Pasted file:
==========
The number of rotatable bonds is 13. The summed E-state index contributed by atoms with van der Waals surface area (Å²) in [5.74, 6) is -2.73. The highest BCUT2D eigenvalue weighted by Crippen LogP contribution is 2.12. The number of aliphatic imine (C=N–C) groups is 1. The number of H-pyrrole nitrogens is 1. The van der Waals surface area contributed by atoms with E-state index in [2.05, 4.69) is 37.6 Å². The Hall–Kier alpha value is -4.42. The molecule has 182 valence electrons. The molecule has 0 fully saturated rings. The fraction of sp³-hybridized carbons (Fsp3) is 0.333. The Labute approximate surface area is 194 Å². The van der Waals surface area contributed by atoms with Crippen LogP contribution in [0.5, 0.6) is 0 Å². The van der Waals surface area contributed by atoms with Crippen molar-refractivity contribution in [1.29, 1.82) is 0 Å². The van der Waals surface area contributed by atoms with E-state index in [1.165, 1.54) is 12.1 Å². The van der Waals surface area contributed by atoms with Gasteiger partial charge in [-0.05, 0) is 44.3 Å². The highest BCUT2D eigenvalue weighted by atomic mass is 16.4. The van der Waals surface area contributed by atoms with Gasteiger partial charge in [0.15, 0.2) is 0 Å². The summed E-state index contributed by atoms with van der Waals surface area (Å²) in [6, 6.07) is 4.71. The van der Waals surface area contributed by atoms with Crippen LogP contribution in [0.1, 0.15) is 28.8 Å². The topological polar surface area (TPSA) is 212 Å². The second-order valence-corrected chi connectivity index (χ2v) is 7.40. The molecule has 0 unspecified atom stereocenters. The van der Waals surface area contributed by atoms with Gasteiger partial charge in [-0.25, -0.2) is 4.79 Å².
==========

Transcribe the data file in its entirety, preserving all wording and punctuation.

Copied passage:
The number of rotatable bonds is 13. The summed E-state index contributed by atoms with van der Waals surface area (Å²) in [5.74, 6) is -2.73. The highest BCUT2D eigenvalue weighted by Crippen LogP contribution is 2.12. The number of aliphatic imine (C=N–C) groups is 1. The number of H-pyrrole nitrogens is 1. The van der Waals surface area contributed by atoms with E-state index in [2.05, 4.69) is 37.6 Å². The Hall–Kier alpha value is -4.42. The molecule has 182 valence electrons. The molecule has 0 fully saturated rings. The fraction of sp³-hybridized carbons (Fsp3) is 0.333. The Labute approximate surface area is 194 Å². The van der Waals surface area contributed by atoms with Crippen LogP contribution in [0.5, 0.6) is 0 Å². The van der Waals surface area contributed by atoms with Crippen molar-refractivity contribution in [1.29, 1.82) is 0 Å². The van der Waals surface area contributed by atoms with E-state index in [1.165, 1.54) is 12.1 Å². The van der Waals surface area contributed by atoms with Gasteiger partial charge in [-0.05, 0) is 44.3 Å². The highest BCUT2D eigenvalue weighted by atomic mass is 16.4. The van der Waals surface area contributed by atoms with Gasteiger partial charge in [0.15, 0.2) is 0 Å². The summed E-state index contributed by atoms with van der Waals surface area (Å²) in [6, 6.07) is 4.71. The van der Waals surface area contributed by atoms with Crippen LogP contribution in [0.1, 0.15) is 28.8 Å². The topological polar surface area (TPSA) is 212 Å². The second-order valence-corrected chi connectivity index (χ2v) is 7.40. The molecule has 0 unspecified atom stereocenters. The van der Waals surface area contributed by atoms with Gasteiger partial charge in [-0.25, -0.2) is 4.79 Å².